1. Linda Brown Thompson of Brown v. Board of Education leaves behind powerful legacy
Her legacy lives on. Linda Brown of the landmark case Brown v. Board of Education passed away on Sunday. Brown became a household name when her dad sued the Topeka Board of Education for rejecting her enrollment at a nearby all-White school in 1951. A dozen other plaintiffs and the NAACP joined him. The lawsuit would go on to become the historic case that officially ended racial segregation in U.S. public schools in 1954.
By the time the decision was announced, the Brown family had already moved to another city. It took another three years before any school was integrated. Though Brown never got to attend the school she wanted, she sued the Topeka school district 25 years after the Supreme Court decision for not following through. She went on to become an educational consultant and a public speaker.
Brown’s life and legacy is a powerful reminder to continue pushing for greater inclusion of Black and brown people – in the education system as well as every other sector of society.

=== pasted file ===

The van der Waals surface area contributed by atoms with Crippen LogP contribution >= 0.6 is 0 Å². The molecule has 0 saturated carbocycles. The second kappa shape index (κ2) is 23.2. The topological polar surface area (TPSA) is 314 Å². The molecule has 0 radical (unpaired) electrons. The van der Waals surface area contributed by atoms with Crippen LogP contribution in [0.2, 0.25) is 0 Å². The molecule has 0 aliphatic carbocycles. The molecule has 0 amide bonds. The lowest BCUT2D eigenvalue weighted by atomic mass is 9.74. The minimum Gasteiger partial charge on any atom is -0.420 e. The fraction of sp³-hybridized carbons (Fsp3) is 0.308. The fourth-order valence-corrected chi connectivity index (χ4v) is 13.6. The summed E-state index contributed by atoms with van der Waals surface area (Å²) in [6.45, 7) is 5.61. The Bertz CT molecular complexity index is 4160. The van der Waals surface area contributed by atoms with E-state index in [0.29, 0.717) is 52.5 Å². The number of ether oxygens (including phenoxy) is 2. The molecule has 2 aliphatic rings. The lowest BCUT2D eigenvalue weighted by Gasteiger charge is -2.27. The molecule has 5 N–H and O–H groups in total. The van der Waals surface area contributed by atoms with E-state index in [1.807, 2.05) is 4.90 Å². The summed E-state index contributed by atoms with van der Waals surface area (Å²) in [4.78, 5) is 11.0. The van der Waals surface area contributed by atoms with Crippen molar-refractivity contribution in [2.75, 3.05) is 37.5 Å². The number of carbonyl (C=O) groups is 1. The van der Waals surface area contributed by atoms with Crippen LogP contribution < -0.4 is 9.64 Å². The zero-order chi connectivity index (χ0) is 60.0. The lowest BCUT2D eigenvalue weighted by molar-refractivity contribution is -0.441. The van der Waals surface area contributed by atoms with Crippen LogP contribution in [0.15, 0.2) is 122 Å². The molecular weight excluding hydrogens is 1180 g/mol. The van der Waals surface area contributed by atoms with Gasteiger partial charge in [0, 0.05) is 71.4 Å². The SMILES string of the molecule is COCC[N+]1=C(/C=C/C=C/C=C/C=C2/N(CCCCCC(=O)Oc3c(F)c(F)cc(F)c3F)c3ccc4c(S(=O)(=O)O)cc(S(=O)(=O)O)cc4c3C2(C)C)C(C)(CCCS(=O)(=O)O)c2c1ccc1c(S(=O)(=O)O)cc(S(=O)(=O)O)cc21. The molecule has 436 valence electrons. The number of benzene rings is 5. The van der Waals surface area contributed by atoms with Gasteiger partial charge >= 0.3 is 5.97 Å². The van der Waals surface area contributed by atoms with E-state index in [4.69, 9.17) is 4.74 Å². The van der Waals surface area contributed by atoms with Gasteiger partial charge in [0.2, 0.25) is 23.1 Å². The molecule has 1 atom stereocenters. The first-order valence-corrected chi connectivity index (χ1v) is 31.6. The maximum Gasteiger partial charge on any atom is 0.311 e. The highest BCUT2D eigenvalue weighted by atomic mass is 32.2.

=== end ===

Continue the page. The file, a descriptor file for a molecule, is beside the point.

2. Brazilian sports journalists tackle sexual harassment and demand work safety
Let Her Work. That’s the name of a campaign launched by 52 female Brazilian sports journalists to demand an end to the sexual harassment they face on the job, including unwanted kissing and groping. Since its debut in Rio at a soccer game on Sunday, the campaign video has gone viral under its hashtag #DeixaElaTrabalhar, which means “let her work”.
In addition to sexual harassment, female sports reporters face other forms of sexism. For example, the athletes they interview often wish to speak with their male colleagues instead or call their expertise into question.
Beyond raising awareness, the journalists are running this campaign to call for measures to be taken to stamp out harassment and to change the misogynistic culture of their workplaces and sports venues.
3. Afro-Latina superheroine La Borinqueña helps Puerto Ricans rebuild their homes
La Borinqueña to the rescue! Named for Puerto Rico’s national anthem, this Afro-Latina comic book superheroine brings solar lamps, food and clothes to people affected by Hurricane Maria. Even as she teams up with other DC Comics characters like Wonder Woman, La Borinqueña stays true to her Puerto Rican roots and celebrates her island’s culture.
Artist Edgardo Miranda-Rodriguez says one reason he created the character of La Borinqueña was to make fellow Puerto Ricans – both those living on the island and those in the diaspora – proud of their heritage. Proceeds from his new comic book will go towards supporting hurricane relief efforts in Puerto Rico.